Mullein flowerOf the one hundred and twenty-five species of Mullein that are native to the Old World, five have become naturalized ralized in the United States.
The Great Mullein, so familiar in dry, open fields, was originally christened by Pliny, and has since received over forty English names of a less classical origin and significance.
The great mullein varies in height from two to seven feet. The stem is stout, very woolly, with branching hairs. The oblong, pale green, velvety leaves form a rosette on the ground or alternately clasp the stem. The flowers, which are about an inch in diameter, are clustered around a thick, dense spike, and have two long and three short stamens, so arranged as to materially assist the process of cross-fertilization, which is largely carried on by bees.
It is interesting to note in connection with the thick, woolly covering of the plant that many vegetable forms are so protected when exposed to intense heat or cold.
This is true of most Alpine and desert forms, and the value of such a protection to the mullein will be seen when it is remembered that the plants are always found in open, dry, stony fields, exposed to the fierce heat of the sun, and afforded no protection for the rosettes of year-old plants, which must survive the winter in order to send up the flower stalk the second spring.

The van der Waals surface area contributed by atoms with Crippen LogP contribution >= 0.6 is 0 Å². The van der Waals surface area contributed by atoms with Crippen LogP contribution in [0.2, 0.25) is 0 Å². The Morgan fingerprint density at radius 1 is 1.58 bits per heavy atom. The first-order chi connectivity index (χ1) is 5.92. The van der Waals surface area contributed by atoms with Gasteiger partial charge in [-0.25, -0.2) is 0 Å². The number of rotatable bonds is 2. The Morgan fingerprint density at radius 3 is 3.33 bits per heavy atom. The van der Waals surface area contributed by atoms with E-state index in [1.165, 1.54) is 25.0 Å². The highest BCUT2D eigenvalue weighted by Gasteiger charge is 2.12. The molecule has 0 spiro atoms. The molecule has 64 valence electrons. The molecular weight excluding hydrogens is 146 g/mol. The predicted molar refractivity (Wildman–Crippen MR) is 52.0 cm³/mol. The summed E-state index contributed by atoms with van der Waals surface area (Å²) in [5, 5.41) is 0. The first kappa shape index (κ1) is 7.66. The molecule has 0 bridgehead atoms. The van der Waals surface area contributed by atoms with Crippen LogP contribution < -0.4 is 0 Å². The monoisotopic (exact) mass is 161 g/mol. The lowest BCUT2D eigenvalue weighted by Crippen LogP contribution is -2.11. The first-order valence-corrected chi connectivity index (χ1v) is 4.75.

The Moth Mullein is a far more attractive and graceful plant than the form previously described. The specific name was derived from the idea that the plant would kill the cockroach (Blatta).
It was supposed that moths would not go near the plant, and it was quite a general custom in New England to pack these plants or flowers with clothing or furs in order to keep out moths.
The stamens are similar to those of the great mullein, except the filaments are tufted with violet hairs. The flowers are yellow or white, on long, loose racemes. The erect, slender stem is usually about two feet in height, and as a rule there are no leaves present at the flowering time.